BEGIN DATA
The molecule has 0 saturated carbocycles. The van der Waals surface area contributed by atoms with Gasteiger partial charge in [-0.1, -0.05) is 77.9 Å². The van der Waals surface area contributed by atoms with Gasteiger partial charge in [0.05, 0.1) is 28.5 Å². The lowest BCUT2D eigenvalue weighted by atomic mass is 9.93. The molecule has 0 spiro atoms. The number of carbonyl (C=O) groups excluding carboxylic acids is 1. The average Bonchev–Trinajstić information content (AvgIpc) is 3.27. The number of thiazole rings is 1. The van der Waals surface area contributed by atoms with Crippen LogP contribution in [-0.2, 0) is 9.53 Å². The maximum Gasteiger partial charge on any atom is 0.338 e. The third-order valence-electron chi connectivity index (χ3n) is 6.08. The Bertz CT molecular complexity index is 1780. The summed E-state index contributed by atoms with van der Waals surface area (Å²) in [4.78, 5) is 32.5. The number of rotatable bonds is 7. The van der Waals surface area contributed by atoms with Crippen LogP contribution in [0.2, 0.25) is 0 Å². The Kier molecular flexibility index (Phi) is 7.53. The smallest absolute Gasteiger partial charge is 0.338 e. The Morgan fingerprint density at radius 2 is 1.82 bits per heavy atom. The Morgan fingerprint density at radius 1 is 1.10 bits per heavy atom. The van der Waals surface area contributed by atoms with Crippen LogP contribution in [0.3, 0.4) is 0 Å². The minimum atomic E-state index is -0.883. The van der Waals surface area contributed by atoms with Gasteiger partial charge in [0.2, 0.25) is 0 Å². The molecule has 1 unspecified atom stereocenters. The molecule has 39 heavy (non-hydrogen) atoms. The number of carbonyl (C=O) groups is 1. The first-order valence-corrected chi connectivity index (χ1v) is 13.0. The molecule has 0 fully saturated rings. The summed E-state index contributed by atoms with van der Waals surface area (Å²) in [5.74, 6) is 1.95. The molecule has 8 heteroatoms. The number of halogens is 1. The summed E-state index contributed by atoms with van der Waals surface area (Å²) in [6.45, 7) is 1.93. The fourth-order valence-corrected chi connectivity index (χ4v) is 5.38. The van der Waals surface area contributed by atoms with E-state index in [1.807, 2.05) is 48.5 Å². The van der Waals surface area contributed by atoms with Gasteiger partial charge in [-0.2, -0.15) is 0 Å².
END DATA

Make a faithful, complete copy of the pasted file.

The molecule has 0 saturated carbocycles. The van der Waals surface area contributed by atoms with Gasteiger partial charge in [-0.1, -0.05) is 77.9 Å². The van der Waals surface area contributed by atoms with Gasteiger partial charge in [0.05, 0.1) is 28.5 Å². The lowest BCUT2D eigenvalue weighted by atomic mass is 9.93. The molecule has 0 spiro atoms. The number of carbonyl (C=O) groups excluding carboxylic acids is 1. The average Bonchev–Trinajstić information content (AvgIpc) is 3.27. The number of thiazole rings is 1. The van der Waals surface area contributed by atoms with Crippen LogP contribution in [-0.2, 0) is 9.53 Å². The maximum Gasteiger partial charge on any atom is 0.338 e. The third-order valence-electron chi connectivity index (χ3n) is 6.08. The Bertz CT molecular complexity index is 1780. The summed E-state index contributed by atoms with van der Waals surface area (Å²) in [4.78, 5) is 32.5. The number of rotatable bonds is 7. The van der Waals surface area contributed by atoms with Crippen LogP contribution in [0.2, 0.25) is 0 Å². The Kier molecular flexibility index (Phi) is 7.53. The smallest absolute Gasteiger partial charge is 0.338 e. The Morgan fingerprint density at radius 2 is 1.82 bits per heavy atom. The Morgan fingerprint density at radius 1 is 1.10 bits per heavy atom. The van der Waals surface area contributed by atoms with Crippen LogP contribution in [0.3, 0.4) is 0 Å². The minimum atomic E-state index is -0.883. The van der Waals surface area contributed by atoms with Gasteiger partial charge in [0.2, 0.25) is 0 Å². The molecule has 1 unspecified atom stereocenters. The molecule has 39 heavy (non-hydrogen) atoms. The number of carbonyl (C=O) groups is 1. The first-order valence-corrected chi connectivity index (χ1v) is 13.0. The molecule has 0 fully saturated rings. The summed E-state index contributed by atoms with van der Waals surface area (Å²) in [5.74, 6) is 1.95. The molecule has 8 heteroatoms. The number of halogens is 1. The summed E-state index contributed by atoms with van der Waals surface area (Å²) in [6.45, 7) is 1.93. The fourth-order valence-corrected chi connectivity index (χ4v) is 5.38. The van der Waals surface area contributed by atoms with E-state index in [1.807, 2.05) is 48.5 Å². The van der Waals surface area contributed by atoms with Gasteiger partial charge in [-0.2, -0.15) is 0 Å².